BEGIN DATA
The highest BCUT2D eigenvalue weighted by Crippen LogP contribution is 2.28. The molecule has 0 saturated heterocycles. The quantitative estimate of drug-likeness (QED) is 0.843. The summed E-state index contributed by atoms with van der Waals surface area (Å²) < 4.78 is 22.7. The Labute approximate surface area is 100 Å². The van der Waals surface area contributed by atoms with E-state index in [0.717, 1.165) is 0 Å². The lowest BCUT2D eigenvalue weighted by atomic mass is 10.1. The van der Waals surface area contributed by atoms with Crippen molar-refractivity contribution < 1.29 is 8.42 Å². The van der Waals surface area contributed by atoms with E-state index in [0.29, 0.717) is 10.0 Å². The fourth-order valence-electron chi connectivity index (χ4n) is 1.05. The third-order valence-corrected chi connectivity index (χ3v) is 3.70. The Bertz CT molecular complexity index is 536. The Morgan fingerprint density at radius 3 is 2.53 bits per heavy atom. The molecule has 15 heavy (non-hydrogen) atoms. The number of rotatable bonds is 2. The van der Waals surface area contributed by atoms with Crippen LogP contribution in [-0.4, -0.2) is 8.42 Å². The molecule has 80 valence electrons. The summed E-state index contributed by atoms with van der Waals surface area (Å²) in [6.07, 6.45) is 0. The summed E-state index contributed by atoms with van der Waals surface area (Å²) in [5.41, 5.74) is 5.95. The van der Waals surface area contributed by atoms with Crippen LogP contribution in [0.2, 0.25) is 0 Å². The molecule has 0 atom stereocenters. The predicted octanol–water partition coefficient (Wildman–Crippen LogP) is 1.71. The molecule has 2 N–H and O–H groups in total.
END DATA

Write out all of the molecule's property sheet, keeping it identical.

The highest BCUT2D eigenvalue weighted by Crippen LogP contribution is 2.28. The molecule has 0 saturated heterocycles. The quantitative estimate of drug-likeness (QED) is 0.843. The summed E-state index contributed by atoms with van der Waals surface area (Å²) < 4.78 is 22.7. The Labute approximate surface area is 100 Å². The van der Waals surface area contributed by atoms with E-state index in [0.717, 1.165) is 0 Å². The lowest BCUT2D eigenvalue weighted by atomic mass is 10.1. The van der Waals surface area contributed by atoms with Crippen molar-refractivity contribution < 1.29 is 8.42 Å². The van der Waals surface area contributed by atoms with E-state index in [0.29, 0.717) is 10.0 Å². The fourth-order valence-electron chi connectivity index (χ4n) is 1.05. The third-order valence-corrected chi connectivity index (χ3v) is 3.70. The Bertz CT molecular complexity index is 536. The Morgan fingerprint density at radius 3 is 2.53 bits per heavy atom. The molecule has 15 heavy (non-hydrogen) atoms. The number of rotatable bonds is 2. The van der Waals surface area contributed by atoms with Crippen LogP contribution in [-0.4, -0.2) is 8.42 Å². The molecule has 80 valence electrons. The summed E-state index contributed by atoms with van der Waals surface area (Å²) in [6.07, 6.45) is 0. The summed E-state index contributed by atoms with van der Waals surface area (Å²) in [5.41, 5.74) is 5.95. The van der Waals surface area contributed by atoms with Crippen LogP contribution in [0.2, 0.25) is 0 Å². The molecule has 0 atom stereocenters. The predicted octanol–water partition coefficient (Wildman–Crippen LogP) is 1.71. The molecule has 2 N–H and O–H groups in total.